By Pecho Mama
As the title suggests – Oedipus Electronica is a modern-day, gig-theatre take on Sophocles’ Oedipus Rex. It is more than just a simple retelling of the story – kills his dad, shags his mum – in a contemporary context, though. It is a gripping gut-punch of a show, blending drama, dance and music. It is both entirely original and true to the tragedy of its ancient antecedent.
Jo (Mella Faye, who also directs and designs) is a playwright, struggling with a commission. Lai (Kwame Bentil) is her husband. Somewhere – perhaps in Jo’s head, perhaps on the streets of London – their long-lost son Oedi (Ryan David Harston) is in deep trouble with a dangerous drug dealer.
Over 75 minutes their worlds collide, as myth dictates they must. Maybe it is real, maybe it is just dictated by Jo’s tap-tapping at her laptop after inspiration strikes, maybe it is driven by the pulsating score – played live by Don Bird on drums and Alex Stanford on keys – that accompanies her typing. Maybe Oedi is happy to play along. Maybe he wants to write his own story instead.
Under Tanya Stephenson’s and Clare O’Donoghue’s stark, strobe-y lighting on Faye’s scaffold of a set, Oedipus Electronica emerges as both a thrilling tale of crime and passion and a thought-provoking exploration of authorship and autonomy.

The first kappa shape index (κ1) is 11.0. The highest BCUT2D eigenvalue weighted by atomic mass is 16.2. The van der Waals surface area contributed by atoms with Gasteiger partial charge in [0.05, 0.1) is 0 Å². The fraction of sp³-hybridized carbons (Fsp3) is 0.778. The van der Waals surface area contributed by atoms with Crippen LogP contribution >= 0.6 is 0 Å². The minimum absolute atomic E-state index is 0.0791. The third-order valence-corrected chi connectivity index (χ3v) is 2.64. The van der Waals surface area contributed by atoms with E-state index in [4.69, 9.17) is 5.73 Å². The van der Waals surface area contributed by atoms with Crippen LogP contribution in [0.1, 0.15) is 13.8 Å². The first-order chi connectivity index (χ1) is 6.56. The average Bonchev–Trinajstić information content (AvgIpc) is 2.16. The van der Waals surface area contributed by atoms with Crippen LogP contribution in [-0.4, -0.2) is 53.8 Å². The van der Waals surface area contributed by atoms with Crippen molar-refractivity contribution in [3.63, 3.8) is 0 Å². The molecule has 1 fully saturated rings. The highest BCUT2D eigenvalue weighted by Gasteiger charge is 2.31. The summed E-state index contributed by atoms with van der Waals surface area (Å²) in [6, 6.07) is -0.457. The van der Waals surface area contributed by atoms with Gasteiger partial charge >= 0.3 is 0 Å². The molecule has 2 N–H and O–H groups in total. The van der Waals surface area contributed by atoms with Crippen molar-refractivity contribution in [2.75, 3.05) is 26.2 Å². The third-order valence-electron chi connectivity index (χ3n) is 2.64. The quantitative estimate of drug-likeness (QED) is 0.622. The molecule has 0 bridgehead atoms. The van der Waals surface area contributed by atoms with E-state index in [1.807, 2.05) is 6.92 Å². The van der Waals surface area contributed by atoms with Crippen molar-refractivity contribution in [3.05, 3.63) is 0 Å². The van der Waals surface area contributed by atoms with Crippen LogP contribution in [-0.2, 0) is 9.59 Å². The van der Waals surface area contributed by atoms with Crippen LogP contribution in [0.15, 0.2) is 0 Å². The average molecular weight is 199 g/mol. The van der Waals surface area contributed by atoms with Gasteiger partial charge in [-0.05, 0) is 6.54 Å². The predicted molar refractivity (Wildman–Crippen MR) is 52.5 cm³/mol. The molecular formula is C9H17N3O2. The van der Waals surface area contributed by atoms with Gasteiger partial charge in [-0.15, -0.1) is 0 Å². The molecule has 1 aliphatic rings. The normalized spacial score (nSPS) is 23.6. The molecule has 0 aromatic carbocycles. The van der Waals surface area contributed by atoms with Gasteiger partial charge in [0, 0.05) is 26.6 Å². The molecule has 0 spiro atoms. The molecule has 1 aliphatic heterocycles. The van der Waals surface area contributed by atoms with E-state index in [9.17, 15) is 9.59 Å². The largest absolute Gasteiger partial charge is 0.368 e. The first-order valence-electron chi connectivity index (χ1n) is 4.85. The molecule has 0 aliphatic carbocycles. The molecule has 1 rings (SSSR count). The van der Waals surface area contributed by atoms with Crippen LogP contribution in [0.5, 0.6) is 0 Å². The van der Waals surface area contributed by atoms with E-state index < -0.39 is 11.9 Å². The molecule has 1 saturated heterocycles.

In 2016, band-cum-theatre-company Pecho Mama had a hit with Medea Electronica, a contemporary, musical interpretation of the ancient Greek tragedy by Euripides. Now, the group repeats the feat.
This performance is brought to the University of Essex as part of the 30th Anniversary Celebrations of the Department of Psychosocial and Psychoanalytic Studies.
Pecho Mama is a collaboration of world class creatives, led by Artistic Director Mella Faye.
Together, they trample the boundaries between theatre and live music, in order to make work that is raw, savage, beautiful and challenging.
Pecho Mama exploded onto the theatre scene in 2018 with their bold, imaginative and genre defying debut, Medea Electronica, touring the UK, Peru, Bucharest and France.
★★★★★ ‘Enviable, the meticulous stagecraft at work within performer, writer, and director Mella Faye’s mind – the visceral and breathtakingly sublime execution of both written language and music.’ – REVIEWS HUB
★★★★★ ‘Passion, fury, tension and undeniable skill. A truly breath-taking theatrical experience’ – CULTURE FIX
75 minutes, no interval